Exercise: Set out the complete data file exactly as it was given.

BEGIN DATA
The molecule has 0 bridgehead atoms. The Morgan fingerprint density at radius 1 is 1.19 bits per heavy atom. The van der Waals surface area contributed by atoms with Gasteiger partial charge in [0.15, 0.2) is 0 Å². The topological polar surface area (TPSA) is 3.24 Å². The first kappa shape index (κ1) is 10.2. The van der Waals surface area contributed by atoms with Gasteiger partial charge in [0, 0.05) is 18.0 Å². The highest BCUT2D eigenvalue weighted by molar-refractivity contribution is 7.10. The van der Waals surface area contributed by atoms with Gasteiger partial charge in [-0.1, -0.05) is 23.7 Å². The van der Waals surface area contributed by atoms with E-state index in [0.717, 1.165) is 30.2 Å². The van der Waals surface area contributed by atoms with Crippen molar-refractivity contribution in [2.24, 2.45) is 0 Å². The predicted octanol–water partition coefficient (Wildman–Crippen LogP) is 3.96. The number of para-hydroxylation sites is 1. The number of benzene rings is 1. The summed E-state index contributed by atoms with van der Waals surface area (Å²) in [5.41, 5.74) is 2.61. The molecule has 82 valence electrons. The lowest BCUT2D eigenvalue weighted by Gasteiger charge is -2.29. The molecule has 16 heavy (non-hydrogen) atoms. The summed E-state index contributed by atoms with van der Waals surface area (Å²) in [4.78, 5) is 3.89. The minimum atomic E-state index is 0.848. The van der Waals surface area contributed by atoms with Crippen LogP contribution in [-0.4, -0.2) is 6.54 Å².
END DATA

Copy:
The molecule has 0 bridgehead atoms. The Morgan fingerprint density at radius 1 is 1.19 bits per heavy atom. The van der Waals surface area contributed by atoms with Gasteiger partial charge in [0.15, 0.2) is 0 Å². The topological polar surface area (TPSA) is 3.24 Å². The first kappa shape index (κ1) is 10.2. The van der Waals surface area contributed by atoms with Gasteiger partial charge in [0, 0.05) is 18.0 Å². The highest BCUT2D eigenvalue weighted by molar-refractivity contribution is 7.10. The van der Waals surface area contributed by atoms with Gasteiger partial charge in [-0.1, -0.05) is 23.7 Å². The van der Waals surface area contributed by atoms with E-state index in [0.717, 1.165) is 30.2 Å². The van der Waals surface area contributed by atoms with Crippen molar-refractivity contribution in [2.24, 2.45) is 0 Å². The predicted octanol–water partition coefficient (Wildman–Crippen LogP) is 3.96. The number of para-hydroxylation sites is 1. The number of benzene rings is 1. The summed E-state index contributed by atoms with van der Waals surface area (Å²) in [5.41, 5.74) is 2.61. The molecule has 82 valence electrons. The lowest BCUT2D eigenvalue weighted by Gasteiger charge is -2.29. The molecule has 16 heavy (non-hydrogen) atoms. The summed E-state index contributed by atoms with van der Waals surface area (Å²) in [4.78, 5) is 3.89. The minimum atomic E-state index is 0.848. The van der Waals surface area contributed by atoms with Crippen LogP contribution in [-0.4, -0.2) is 6.54 Å².